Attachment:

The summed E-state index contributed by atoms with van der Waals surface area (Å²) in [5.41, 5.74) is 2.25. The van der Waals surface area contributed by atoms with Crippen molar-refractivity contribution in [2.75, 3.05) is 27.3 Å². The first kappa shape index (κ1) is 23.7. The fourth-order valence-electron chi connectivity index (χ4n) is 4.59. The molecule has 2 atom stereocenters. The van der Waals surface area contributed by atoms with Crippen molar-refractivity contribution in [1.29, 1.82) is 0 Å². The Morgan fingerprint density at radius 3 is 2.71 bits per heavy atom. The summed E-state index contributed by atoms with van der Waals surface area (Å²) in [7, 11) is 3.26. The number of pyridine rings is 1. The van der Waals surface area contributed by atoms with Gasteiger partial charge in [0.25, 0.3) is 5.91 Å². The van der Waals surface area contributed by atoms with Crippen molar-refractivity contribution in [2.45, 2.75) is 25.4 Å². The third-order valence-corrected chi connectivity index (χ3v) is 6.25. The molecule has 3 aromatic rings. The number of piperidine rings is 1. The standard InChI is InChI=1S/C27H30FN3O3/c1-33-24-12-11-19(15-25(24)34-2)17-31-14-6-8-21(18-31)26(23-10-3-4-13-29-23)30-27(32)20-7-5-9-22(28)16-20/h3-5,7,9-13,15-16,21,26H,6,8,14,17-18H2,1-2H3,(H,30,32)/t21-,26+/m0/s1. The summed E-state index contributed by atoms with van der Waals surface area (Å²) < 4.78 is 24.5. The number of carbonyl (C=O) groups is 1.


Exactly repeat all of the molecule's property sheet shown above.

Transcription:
The summed E-state index contributed by atoms with van der Waals surface area (Å²) in [5.41, 5.74) is 2.25. The van der Waals surface area contributed by atoms with Crippen molar-refractivity contribution in [2.75, 3.05) is 27.3 Å². The first kappa shape index (κ1) is 23.7. The fourth-order valence-electron chi connectivity index (χ4n) is 4.59. The molecule has 2 atom stereocenters. The van der Waals surface area contributed by atoms with Crippen molar-refractivity contribution in [1.29, 1.82) is 0 Å². The Morgan fingerprint density at radius 3 is 2.71 bits per heavy atom. The summed E-state index contributed by atoms with van der Waals surface area (Å²) in [7, 11) is 3.26. The number of pyridine rings is 1. The van der Waals surface area contributed by atoms with Gasteiger partial charge in [0.25, 0.3) is 5.91 Å². The van der Waals surface area contributed by atoms with Crippen molar-refractivity contribution in [2.45, 2.75) is 25.4 Å². The third-order valence-corrected chi connectivity index (χ3v) is 6.25. The molecule has 3 aromatic rings. The number of piperidine rings is 1. The standard InChI is InChI=1S/C27H30FN3O3/c1-33-24-12-11-19(15-25(24)34-2)17-31-14-6-8-21(18-31)26(23-10-3-4-13-29-23)30-27(32)20-7-5-9-22(28)16-20/h3-5,7,9-13,15-16,21,26H,6,8,14,17-18H2,1-2H3,(H,30,32)/t21-,26+/m0/s1. The summed E-state index contributed by atoms with van der Waals surface area (Å²) < 4.78 is 24.5. The number of carbonyl (C=O) groups is 1.